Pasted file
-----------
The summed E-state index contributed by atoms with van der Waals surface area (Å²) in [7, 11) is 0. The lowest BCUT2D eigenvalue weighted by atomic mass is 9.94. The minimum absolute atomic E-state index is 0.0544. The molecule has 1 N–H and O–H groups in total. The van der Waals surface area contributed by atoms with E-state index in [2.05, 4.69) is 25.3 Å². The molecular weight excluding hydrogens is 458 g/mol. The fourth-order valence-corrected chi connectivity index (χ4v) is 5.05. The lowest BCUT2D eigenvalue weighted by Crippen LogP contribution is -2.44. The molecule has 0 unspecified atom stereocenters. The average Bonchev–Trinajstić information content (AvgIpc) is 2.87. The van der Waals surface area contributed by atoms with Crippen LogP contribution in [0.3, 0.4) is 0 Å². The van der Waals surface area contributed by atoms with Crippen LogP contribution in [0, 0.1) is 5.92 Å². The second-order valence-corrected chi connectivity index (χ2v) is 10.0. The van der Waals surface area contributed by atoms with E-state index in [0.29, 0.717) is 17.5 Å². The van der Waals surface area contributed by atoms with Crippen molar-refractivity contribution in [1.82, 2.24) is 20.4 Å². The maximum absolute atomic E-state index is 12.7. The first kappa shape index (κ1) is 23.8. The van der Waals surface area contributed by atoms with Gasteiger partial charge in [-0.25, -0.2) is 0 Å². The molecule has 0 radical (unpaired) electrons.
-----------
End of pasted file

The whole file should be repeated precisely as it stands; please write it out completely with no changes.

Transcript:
The summed E-state index contributed by atoms with van der Waals surface area (Å²) in [7, 11) is 0. The lowest BCUT2D eigenvalue weighted by atomic mass is 9.94. The minimum absolute atomic E-state index is 0.0544. The molecule has 1 N–H and O–H groups in total. The van der Waals surface area contributed by atoms with E-state index in [2.05, 4.69) is 25.3 Å². The molecular weight excluding hydrogens is 458 g/mol. The fourth-order valence-corrected chi connectivity index (χ4v) is 5.05. The lowest BCUT2D eigenvalue weighted by Crippen LogP contribution is -2.44. The molecule has 0 unspecified atom stereocenters. The average Bonchev–Trinajstić information content (AvgIpc) is 2.87. The van der Waals surface area contributed by atoms with Crippen LogP contribution in [0.3, 0.4) is 0 Å². The van der Waals surface area contributed by atoms with Crippen LogP contribution in [0, 0.1) is 5.92 Å². The second-order valence-corrected chi connectivity index (χ2v) is 10.0. The van der Waals surface area contributed by atoms with E-state index in [0.29, 0.717) is 17.5 Å². The van der Waals surface area contributed by atoms with Crippen molar-refractivity contribution in [1.82, 2.24) is 20.4 Å². The maximum absolute atomic E-state index is 12.7. The first kappa shape index (κ1) is 23.8. The van der Waals surface area contributed by atoms with Gasteiger partial charge in [-0.25, -0.2) is 0 Å². The molecule has 0 radical (unpaired) electrons.